Join us this Sunday! In-Person 9:00am & 10:45am, Online 9:00am, 10:45am & 5:00pm

Join us this Sunday! In-Person 9:00am & 10:45am, Online 9:00am, 10:45am & 5:00pm

Join us at the next Sunday worship service:
9:00am & 10:45am,
Online 9:00am, 10:45am & 5:00pm


“We need a living hope to get through life and endure suffering. A living hope enables us to have both sorrow and joy. Our living hope is an inheritance achieved for us by Christ.” – Tim Keller.

Someone once said, that “what oxygen is for the lungs, hope is for the meaning of human life.” As living beings, we are wholly dependent on a supply of oxygen, and we are also dependent on its supply of hope. Yet today hope can seem like a rare or short-lived commodity.  Peter, who himself was given to despair during the episode of Calvary, writes in a triumphant note, “Blessed be the God and Father of our Lord Jesus Christ! According to his great mercy, he has caused us to be born again to a living hope through the resurrection of Jesus Christ from the dead” ( 1 Peter 1:3).

As followers of Jesus, we have hope. There is hope that mistakes and sins can be forgiven. There is hope that we can have joy in the midst of all the turmoil around us. There is“the blessed hope” that Jesus will return. Our hope is not in our own ability, in our goodness, or in our physical strength. We have hope because of the resurrection of Christ. Jesus not only came to bring hope. He is our hope. But all too often, we try to put our hope in things that the world offers: programs, steps, outlines, philosophies, etc. The hope found in these things is typically short-lived.

In the Bible, however, we never read of hope in that way. It’s not wishy-washy. Instead, hope is a confident belief and expectation in the truths and promises of God. Hope always has a positive connotation in scripture. The bottom line is if our hope is based on God and what He says, then it is no longer wishful thinking, but a firm expectation.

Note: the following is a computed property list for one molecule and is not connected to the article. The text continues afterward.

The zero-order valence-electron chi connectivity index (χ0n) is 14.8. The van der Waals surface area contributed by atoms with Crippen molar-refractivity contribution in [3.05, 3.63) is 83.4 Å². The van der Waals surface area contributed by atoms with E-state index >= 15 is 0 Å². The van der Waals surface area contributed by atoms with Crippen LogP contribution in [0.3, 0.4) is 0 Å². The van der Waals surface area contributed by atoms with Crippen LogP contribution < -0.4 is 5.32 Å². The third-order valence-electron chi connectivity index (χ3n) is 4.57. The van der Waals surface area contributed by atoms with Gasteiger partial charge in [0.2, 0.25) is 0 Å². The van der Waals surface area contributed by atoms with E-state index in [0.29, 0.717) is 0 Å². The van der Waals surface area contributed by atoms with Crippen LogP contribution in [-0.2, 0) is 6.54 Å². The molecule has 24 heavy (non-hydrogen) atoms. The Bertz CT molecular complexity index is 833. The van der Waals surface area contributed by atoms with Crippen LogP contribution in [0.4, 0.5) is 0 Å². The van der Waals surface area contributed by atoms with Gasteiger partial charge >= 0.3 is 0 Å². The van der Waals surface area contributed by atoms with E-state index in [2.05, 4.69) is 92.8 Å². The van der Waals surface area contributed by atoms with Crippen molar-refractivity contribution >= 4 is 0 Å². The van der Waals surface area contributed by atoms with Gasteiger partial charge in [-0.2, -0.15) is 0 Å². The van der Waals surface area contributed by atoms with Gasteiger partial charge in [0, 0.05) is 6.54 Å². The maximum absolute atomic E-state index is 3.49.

But placing your hope in Jesus is so different because of who He is. Jesus is the Son of God. He is the Christ, the Messiah, Immanuel, God with us. The living God. Our Savior. Our shepherd. Our counselor. Our comforter. Our healer. Our hope. Our very life. Throughout the Biblical narrative, God also weaves the promise and appearance of a Savior. Jesus came to bring us hope: “And in another place Isaiah said, “The heir to David’s throne will come, and he will rule over the Gentiles. They will place their hope on him” (Romans 15:12). Matthew 12:21 says, “And his name will be the hope of all the world.”

We have hope for the future that we will be redeemed. We have hope for the present that we are not alone, but are loved and have a purpose. And we have hope even over the past that our failures are not greater than God’s power to transform. Our hope is certain. Our hope for forgiveness, reconciliation with God, and a perfect, holy, eternal life, rests on the finished work of Jesus.

The world lacks hope. Human beings are clamoring to fill their empty lives with stuff. Abuse, addiction, illness, and broken relationships surround us. People need to know that Jesus came to bring hope, that He is our hope, and that our hope is alive.

Discussion Questions:

  1. Hope is essential. Agree or disagree and why?
  2. Hope is only found in Jesus Christ. What does that mean for our lives today?